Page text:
As China’s domestic economy slows down, leaders in Beijing have repeatedly pledged to transition to a services-led economy and continue opening up their capital markets to foreign investment.
Although China is the world’s second-largest economy and still growing much faster than the rest of the world, foreign investment has stalled and the country’s stock markets have limped along since last year’s crash.
Two incidents this past week show how much work is left to be done before the rest of the world is ready to embrace China. They also reveal the huge gulf that exists between the economic theory driving Beijing’s top leaders, who are used to being able to dictate growth and policy, and the leaders of other major economies.
The big-boy stock club
Influential stock indexing firm MSCI said Wednesday (June 14) that China’s “A” shares would not be included in its emerging-market stock index for the third year in a row.
The decision means China’s markets, albeit the world’s second-largest by market cap, remain mostly a domestic affair (one that many local investors lost faith in last year). It could also put pressure on China’s currency, and mean the markets are likely to lose billions of dollars in forgone foreign investment.
MSCI’s full explanation (pdf) puts most of the blame on Beijing. Chinese regulators’ heavy-handed market manipulation last summer and worries about how freely capital can move in and out of shares are the top concerns. An “extensive global consultation” with investors found that they:
…generally stressed the need for a period of observation to assess the effectiveness of the [Qualified Foreign Institutional Investor] quota allocation and capital mobility policy changes as well as the effectiveness of the new trading suspension policies.
In other words, investors firstly were not confident that China’s Qualified Foreign Institutional Investor program was working well. As MSCI explained later, “a number of international investors” were still waiting to be allowed to buy shares after submitting applications “months before.”
Secondly, China’s “trading suspension” procedures are a mess. Last year, as the markets crashed, hundreds of companies legally suspended trading of their own stock, in order to ride out the downturn. The situation was “a focal point of discussion” MSCI said, and investors were “extremely vocal about the liquidity risk.” While stock markets have adopted new rules to prevent these suspensions, they have not been tested.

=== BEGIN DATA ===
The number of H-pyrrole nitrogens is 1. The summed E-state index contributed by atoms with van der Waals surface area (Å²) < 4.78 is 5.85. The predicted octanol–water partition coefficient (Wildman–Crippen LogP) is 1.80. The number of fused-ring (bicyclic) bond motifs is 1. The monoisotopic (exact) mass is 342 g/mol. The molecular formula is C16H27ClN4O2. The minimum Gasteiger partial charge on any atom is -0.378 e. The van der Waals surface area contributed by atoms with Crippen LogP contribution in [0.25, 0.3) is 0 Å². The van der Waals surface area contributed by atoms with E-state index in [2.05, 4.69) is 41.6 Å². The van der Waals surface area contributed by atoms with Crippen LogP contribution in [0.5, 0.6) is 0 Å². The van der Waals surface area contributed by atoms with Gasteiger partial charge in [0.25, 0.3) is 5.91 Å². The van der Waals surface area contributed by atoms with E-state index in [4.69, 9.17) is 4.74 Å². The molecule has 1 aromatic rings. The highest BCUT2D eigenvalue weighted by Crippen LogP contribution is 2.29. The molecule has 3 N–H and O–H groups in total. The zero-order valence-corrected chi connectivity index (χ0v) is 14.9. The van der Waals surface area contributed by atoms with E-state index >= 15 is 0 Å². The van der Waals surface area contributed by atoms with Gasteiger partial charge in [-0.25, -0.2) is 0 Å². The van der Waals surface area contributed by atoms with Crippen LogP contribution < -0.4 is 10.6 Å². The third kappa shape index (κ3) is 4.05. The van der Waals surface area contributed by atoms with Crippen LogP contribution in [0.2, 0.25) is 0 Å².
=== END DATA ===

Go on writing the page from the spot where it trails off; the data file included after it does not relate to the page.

The supply-demand conundrum
China’s second global integration setback this week is part of an ongoing saga. As they faced off over accusations China is dumping cheap, state-supported steel abroad, premier Li Keqiang told German chancellor Angela Merkel in Beijing on Monday that “steel overcapacity is a problem of the world, not only China.” The real problem, he said, is that “the world’s market is decreasing.”
It’s a reiteration of the remarks commerce ministry spokesman Shen Danyang made in April, when he called steel the “food of economic development,” and said, “at present, the major problem is that countries that need food have a poor appetite so it looks like there’s too much food.”
In other words, it’s not that China is producing too much, it’s that the world is using too little—a mindset that only makes sense when you consider that Beijing’s one-party government has long dictated how fast the economy will grow, rather than responded to conditions on the ground. When the economy wasn’t growing fast enough, provincial leaders created growth by embarking on giant infrastructure projects and other developments, needed or not.
The rest of the world’s major economies, though, don’t work that way. Companies and leaders generally adjust expectations and production to meet realities, not project what they would like reality to be.
The global reality is that demand for steel is far below capacity:
But amid the plummeting prices and global layoffs, China’s steel production, and its exports, keep growing:
The EU is reportedly considering new tariffs that would make Chinese steel more expensive—a situation that would only hurt China’s slowing economy over the long term.